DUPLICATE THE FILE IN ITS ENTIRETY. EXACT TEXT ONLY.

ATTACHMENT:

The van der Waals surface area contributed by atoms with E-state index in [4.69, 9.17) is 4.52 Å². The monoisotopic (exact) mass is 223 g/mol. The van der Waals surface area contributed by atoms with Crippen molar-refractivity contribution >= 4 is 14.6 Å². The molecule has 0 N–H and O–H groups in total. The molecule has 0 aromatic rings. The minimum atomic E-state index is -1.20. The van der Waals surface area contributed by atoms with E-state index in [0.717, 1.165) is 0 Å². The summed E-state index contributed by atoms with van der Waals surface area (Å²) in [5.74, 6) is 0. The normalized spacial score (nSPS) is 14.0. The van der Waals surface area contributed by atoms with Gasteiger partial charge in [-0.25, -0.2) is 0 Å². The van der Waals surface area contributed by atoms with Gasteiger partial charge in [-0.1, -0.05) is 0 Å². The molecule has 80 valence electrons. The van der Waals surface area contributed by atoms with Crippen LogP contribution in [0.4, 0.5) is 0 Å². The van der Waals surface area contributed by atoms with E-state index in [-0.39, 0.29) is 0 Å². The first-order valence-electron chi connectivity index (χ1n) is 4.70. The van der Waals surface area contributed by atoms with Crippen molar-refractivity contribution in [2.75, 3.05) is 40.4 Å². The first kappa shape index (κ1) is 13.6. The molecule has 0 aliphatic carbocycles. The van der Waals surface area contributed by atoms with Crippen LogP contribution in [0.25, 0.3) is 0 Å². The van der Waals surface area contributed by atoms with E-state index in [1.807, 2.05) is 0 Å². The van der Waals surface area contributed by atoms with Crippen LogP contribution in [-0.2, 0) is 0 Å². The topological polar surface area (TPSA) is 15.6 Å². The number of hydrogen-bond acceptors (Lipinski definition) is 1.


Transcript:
The van der Waals surface area contributed by atoms with E-state index in [4.69, 9.17) is 4.52 Å². The monoisotopic (exact) mass is 223 g/mol. The van der Waals surface area contributed by atoms with Crippen molar-refractivity contribution >= 4 is 14.6 Å². The molecule has 0 N–H and O–H groups in total. The molecule has 0 aromatic rings. The minimum atomic E-state index is -1.20. The van der Waals surface area contributed by atoms with E-state index in [0.717, 1.165) is 0 Å². The summed E-state index contributed by atoms with van der Waals surface area (Å²) in [5.74, 6) is 0. The normalized spacial score (nSPS) is 14.0. The van der Waals surface area contributed by atoms with Gasteiger partial charge in [-0.25, -0.2) is 0 Å². The van der Waals surface area contributed by atoms with Gasteiger partial charge in [-0.1, -0.05) is 0 Å². The molecule has 80 valence electrons. The van der Waals surface area contributed by atoms with Crippen LogP contribution in [0.4, 0.5) is 0 Å². The van der Waals surface area contributed by atoms with E-state index in [-0.39, 0.29) is 0 Å². The first-order valence-electron chi connectivity index (χ1n) is 4.70. The van der Waals surface area contributed by atoms with Crippen molar-refractivity contribution in [2.75, 3.05) is 40.4 Å². The first kappa shape index (κ1) is 13.6. The molecule has 0 aliphatic carbocycles. The van der Waals surface area contributed by atoms with Crippen LogP contribution in [0.25, 0.3) is 0 Å². The van der Waals surface area contributed by atoms with E-state index in [1.807, 2.05) is 0 Å². The van der Waals surface area contributed by atoms with Crippen LogP contribution in [-0.2, 0) is 0 Å². The topological polar surface area (TPSA) is 15.6 Å². The number of hydrogen-bond acceptors (Lipinski definition) is 1.